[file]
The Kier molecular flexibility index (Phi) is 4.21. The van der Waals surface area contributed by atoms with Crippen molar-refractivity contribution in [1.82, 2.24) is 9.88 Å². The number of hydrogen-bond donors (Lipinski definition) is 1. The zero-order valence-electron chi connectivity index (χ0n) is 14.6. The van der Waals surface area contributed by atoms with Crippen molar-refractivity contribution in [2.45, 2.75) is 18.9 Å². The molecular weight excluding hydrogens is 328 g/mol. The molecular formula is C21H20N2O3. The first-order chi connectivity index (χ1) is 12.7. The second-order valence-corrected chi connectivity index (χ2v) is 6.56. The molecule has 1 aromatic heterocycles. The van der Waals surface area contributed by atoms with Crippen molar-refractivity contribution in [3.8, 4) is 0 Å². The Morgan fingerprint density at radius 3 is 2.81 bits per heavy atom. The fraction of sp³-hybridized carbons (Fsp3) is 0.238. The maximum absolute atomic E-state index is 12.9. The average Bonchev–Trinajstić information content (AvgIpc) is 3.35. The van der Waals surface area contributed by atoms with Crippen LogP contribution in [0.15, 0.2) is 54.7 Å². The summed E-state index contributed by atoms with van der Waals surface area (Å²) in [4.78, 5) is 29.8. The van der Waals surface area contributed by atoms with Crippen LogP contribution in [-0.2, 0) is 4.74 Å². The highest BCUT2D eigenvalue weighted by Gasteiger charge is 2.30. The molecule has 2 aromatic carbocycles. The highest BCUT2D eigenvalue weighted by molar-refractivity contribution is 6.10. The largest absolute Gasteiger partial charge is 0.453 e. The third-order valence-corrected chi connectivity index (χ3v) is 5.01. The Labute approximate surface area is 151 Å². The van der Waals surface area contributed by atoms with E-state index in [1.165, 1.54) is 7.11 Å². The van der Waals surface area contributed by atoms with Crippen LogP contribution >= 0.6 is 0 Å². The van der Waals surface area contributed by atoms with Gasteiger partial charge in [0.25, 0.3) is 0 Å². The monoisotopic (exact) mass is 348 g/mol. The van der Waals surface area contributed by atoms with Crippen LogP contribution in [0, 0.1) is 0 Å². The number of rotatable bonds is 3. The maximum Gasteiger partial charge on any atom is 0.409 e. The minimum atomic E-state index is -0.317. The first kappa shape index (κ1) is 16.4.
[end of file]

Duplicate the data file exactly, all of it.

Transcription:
The Kier molecular flexibility index (Phi) is 4.21. The van der Waals surface area contributed by atoms with Crippen molar-refractivity contribution in [1.82, 2.24) is 9.88 Å². The number of hydrogen-bond donors (Lipinski definition) is 1. The zero-order valence-electron chi connectivity index (χ0n) is 14.6. The van der Waals surface area contributed by atoms with Crippen molar-refractivity contribution in [2.45, 2.75) is 18.9 Å². The molecular weight excluding hydrogens is 328 g/mol. The molecular formula is C21H20N2O3. The first-order chi connectivity index (χ1) is 12.7. The second-order valence-corrected chi connectivity index (χ2v) is 6.56. The molecule has 1 aromatic heterocycles. The van der Waals surface area contributed by atoms with Crippen molar-refractivity contribution in [3.8, 4) is 0 Å². The Morgan fingerprint density at radius 3 is 2.81 bits per heavy atom. The fraction of sp³-hybridized carbons (Fsp3) is 0.238. The maximum absolute atomic E-state index is 12.9. The average Bonchev–Trinajstić information content (AvgIpc) is 3.35. The van der Waals surface area contributed by atoms with Crippen LogP contribution in [0.15, 0.2) is 54.7 Å². The summed E-state index contributed by atoms with van der Waals surface area (Å²) in [4.78, 5) is 29.8. The van der Waals surface area contributed by atoms with Crippen LogP contribution in [-0.2, 0) is 4.74 Å². The highest BCUT2D eigenvalue weighted by Gasteiger charge is 2.30. The molecule has 2 aromatic carbocycles. The highest BCUT2D eigenvalue weighted by molar-refractivity contribution is 6.10. The largest absolute Gasteiger partial charge is 0.453 e. The third-order valence-corrected chi connectivity index (χ3v) is 5.01. The Labute approximate surface area is 151 Å². The van der Waals surface area contributed by atoms with E-state index in [1.165, 1.54) is 7.11 Å². The van der Waals surface area contributed by atoms with Crippen LogP contribution >= 0.6 is 0 Å². The van der Waals surface area contributed by atoms with Gasteiger partial charge in [0.25, 0.3) is 0 Å². The monoisotopic (exact) mass is 348 g/mol. The van der Waals surface area contributed by atoms with Crippen LogP contribution in [0, 0.1) is 0 Å². The number of rotatable bonds is 3. The maximum Gasteiger partial charge on any atom is 0.409 e. The minimum atomic E-state index is -0.317. The first kappa shape index (κ1) is 16.4.